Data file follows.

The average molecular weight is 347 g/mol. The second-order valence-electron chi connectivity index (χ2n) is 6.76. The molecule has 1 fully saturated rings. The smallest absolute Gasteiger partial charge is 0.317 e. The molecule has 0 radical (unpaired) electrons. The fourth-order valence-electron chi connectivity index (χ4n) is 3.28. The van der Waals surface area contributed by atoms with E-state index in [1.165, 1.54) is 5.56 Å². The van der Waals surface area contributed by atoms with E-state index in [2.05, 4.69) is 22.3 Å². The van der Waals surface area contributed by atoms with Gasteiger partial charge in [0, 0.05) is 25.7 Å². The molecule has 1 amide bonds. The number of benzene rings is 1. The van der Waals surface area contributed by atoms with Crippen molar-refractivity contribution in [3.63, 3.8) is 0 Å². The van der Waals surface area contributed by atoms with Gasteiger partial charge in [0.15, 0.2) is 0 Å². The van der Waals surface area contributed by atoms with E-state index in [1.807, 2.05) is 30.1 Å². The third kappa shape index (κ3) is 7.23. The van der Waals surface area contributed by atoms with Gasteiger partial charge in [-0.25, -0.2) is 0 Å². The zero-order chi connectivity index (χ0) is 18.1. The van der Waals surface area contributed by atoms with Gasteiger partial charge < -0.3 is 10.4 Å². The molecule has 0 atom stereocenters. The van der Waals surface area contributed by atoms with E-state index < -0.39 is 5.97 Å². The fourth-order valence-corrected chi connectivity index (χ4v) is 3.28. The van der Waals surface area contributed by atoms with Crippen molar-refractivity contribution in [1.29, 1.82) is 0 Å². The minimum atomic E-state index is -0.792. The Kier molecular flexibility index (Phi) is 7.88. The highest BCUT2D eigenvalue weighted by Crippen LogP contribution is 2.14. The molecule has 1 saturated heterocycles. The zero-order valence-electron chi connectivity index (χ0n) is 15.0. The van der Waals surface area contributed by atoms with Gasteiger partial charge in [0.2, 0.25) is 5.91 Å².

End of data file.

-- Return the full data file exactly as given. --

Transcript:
The average molecular weight is 347 g/mol. The second-order valence-electron chi connectivity index (χ2n) is 6.76. The molecule has 1 fully saturated rings. The smallest absolute Gasteiger partial charge is 0.317 e. The molecule has 0 radical (unpaired) electrons. The fourth-order valence-electron chi connectivity index (χ4n) is 3.28. The van der Waals surface area contributed by atoms with E-state index in [1.165, 1.54) is 5.56 Å². The van der Waals surface area contributed by atoms with E-state index in [2.05, 4.69) is 22.3 Å². The van der Waals surface area contributed by atoms with Gasteiger partial charge in [0, 0.05) is 25.7 Å². The molecule has 1 amide bonds. The number of benzene rings is 1. The van der Waals surface area contributed by atoms with Crippen molar-refractivity contribution in [3.63, 3.8) is 0 Å². The van der Waals surface area contributed by atoms with Gasteiger partial charge in [0.15, 0.2) is 0 Å². The van der Waals surface area contributed by atoms with E-state index in [1.807, 2.05) is 30.1 Å². The third kappa shape index (κ3) is 7.23. The van der Waals surface area contributed by atoms with Gasteiger partial charge in [-0.25, -0.2) is 0 Å². The zero-order chi connectivity index (χ0) is 18.1. The van der Waals surface area contributed by atoms with Gasteiger partial charge < -0.3 is 10.4 Å². The molecule has 0 atom stereocenters. The van der Waals surface area contributed by atoms with E-state index < -0.39 is 5.97 Å². The fourth-order valence-corrected chi connectivity index (χ4v) is 3.28. The van der Waals surface area contributed by atoms with Crippen molar-refractivity contribution in [1.29, 1.82) is 0 Å². The minimum atomic E-state index is -0.792. The Kier molecular flexibility index (Phi) is 7.88. The highest BCUT2D eigenvalue weighted by Crippen LogP contribution is 2.14. The molecule has 1 saturated heterocycles. The zero-order valence-electron chi connectivity index (χ0n) is 15.0. The van der Waals surface area contributed by atoms with Gasteiger partial charge in [0.2, 0.25) is 5.91 Å².